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The True Story of the Three Little Pigs Paperback – Mar 1 1996

80 customer reviews

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Product Details

  • Paperback: 32 pages
  • Publisher: Puffin Books; Reprint edition (March 1 1996)
  • Language: English
  • ISBN-10: 0140544518
  • ISBN-13: 978-0140544510
  • Product Dimensions: 21.6 x 0.3 x 26.7 cm
  • Shipping Weight: 181 g
  • Average Customer Review: 4.8 out of 5 stars  See all reviews (80 customer reviews)
  • Amazon Bestsellers Rank: #1,630 in Books (See Top 100 in Books)
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Product Description

From Amazon

"There has obviously been some kind of mistake," writes Alexander T. Wolf from the pig penitentiary where he's doing time for his alleged crimes of 10 years ago. Here is the "real" story of the three little pigs whose houses are huffed and puffed to smithereens... from the wolf's perspective. This poor, much maligned wolf has gotten a bad rap. He just happened to be in the wrong place at the wrong time, with a sneezy cold, innocently trying to borrow a cup of sugar to make his granny a cake. Is it his fault those ham dinners--rather, pigs--build such flimsy homes? Sheesh.

This 10th-anniversary edition of Jon Scieszka's New York Times Best Book of the Year, The True Story of the 3 Little Pigs!, includes a special, impassioned letter from prisoner A. Wolf himself and a snappy new jacket by Caldecott Honor artist Lane Smith, whose quirky perspectives still color the illustrations throughout. As with The Stinky Cheese Man and Other Fairly Stupid Tales, the collaborators take a classic story and send it through the wisecracker machine, much to the glee of kids young and old. (Ages 4 to 8 or much, much older) --Emilie Coulter --This text refers to an out of print or unavailable edition of this title.

From Publishers Weekly

"Designed with uncommon flair," said PW, this "gaily newfangled version of the classic tale" takes sides with the villain. "Imaginative watercolors eschew realism, further updating the tale." A Spanish-language reprint will be issued simultaneously ($4.99, -055758-X). Ages 3-8.
Copyright 1996 Reed Business Information, Inc.

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Customer Reviews

4.8 out of 5 stars
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4 of 4 people found the following review helpful By Dave on May 12 2004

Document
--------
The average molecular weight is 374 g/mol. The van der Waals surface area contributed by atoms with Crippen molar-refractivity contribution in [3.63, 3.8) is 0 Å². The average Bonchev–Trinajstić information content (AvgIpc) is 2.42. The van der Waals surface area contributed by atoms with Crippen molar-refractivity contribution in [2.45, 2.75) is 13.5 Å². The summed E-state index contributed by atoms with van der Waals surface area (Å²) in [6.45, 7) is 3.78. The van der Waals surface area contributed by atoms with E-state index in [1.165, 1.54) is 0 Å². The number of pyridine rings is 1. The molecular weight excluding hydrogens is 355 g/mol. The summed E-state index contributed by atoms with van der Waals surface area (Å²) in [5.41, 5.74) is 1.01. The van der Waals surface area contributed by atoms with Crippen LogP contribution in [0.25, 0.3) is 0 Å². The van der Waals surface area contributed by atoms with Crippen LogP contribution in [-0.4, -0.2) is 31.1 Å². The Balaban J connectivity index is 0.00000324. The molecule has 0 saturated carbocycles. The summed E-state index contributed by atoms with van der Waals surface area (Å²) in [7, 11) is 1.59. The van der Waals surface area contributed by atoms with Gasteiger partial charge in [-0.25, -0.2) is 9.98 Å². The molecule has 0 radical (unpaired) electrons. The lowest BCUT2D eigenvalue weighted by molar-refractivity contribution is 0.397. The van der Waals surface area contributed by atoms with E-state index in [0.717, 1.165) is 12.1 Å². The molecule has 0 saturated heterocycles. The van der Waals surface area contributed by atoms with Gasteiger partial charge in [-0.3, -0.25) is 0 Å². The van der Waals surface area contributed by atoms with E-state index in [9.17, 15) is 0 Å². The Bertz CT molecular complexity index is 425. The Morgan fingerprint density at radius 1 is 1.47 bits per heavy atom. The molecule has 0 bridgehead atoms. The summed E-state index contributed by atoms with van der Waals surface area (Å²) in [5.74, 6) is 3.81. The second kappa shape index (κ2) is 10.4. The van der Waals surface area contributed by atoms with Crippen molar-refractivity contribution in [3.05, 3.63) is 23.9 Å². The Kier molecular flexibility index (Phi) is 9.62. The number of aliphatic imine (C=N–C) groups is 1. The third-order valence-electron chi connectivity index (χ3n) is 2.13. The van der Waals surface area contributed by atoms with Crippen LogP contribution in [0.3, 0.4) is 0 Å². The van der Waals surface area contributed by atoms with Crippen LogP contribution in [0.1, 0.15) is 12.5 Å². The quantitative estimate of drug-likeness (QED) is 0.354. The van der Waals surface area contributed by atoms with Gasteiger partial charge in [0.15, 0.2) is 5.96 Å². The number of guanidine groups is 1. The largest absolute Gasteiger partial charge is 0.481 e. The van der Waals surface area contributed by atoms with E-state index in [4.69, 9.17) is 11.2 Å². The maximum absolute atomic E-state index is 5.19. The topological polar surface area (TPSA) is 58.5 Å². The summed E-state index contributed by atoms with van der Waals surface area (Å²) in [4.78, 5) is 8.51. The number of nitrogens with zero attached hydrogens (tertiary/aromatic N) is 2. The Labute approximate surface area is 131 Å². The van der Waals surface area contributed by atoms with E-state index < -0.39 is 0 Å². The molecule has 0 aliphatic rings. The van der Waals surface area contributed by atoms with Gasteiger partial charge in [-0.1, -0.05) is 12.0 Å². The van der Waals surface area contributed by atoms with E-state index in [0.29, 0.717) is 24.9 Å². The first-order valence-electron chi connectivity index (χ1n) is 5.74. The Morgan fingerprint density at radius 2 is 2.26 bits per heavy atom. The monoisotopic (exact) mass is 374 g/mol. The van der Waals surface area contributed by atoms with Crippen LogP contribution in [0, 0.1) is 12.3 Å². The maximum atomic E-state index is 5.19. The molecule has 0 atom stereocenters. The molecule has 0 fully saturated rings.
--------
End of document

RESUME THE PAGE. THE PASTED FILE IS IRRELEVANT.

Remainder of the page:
Format: Paperback
My elementary-school age son loves the upside-down fairy tale books, like The Stinky Cheese Man, The Wolf Who Cried Boy, or The Big Bad Pig and the Three Little Wolves. This book isn't as much fun for him as those, because at least 80% of the humor is intended for somebody no younger than 12.
*I* laugh my head off whenever we read it; it's certainly a five-star book. Just don't expect a young child to enjoy the book.
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By A Customer on May 20 2004
Format: Paperback
I loved reading The True Story of the 3 Little Pigs. It was very entertaining and fun to read. Not only for children, but for teens and adults as well. It shows that every criminal should get their chance to prove their side of the story. It gave the wolf's perspective of the story of the Three Little Pigs and the Big Bad Wolf. This book was interesting because the wolf came up with such a hilarious story for what really happened. He said that he was going to their houses to get a cup of sugar for a cake he was making! The wolf also said that he just sneezed when the pig's houses fell down, he didn't really mean to knock them down. (They should have been built better anyways!) He said that the media just jazzed up the trial to make it seem more interesting! This book had comical illustrations to interpret what was happening in the story. The illustrations like almost like a collage. I think this is a great book, and that every child that had heard the story of The Three Little Pigs and the Big Bad Wolf should definitely read this humorous book.
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Format: Paperback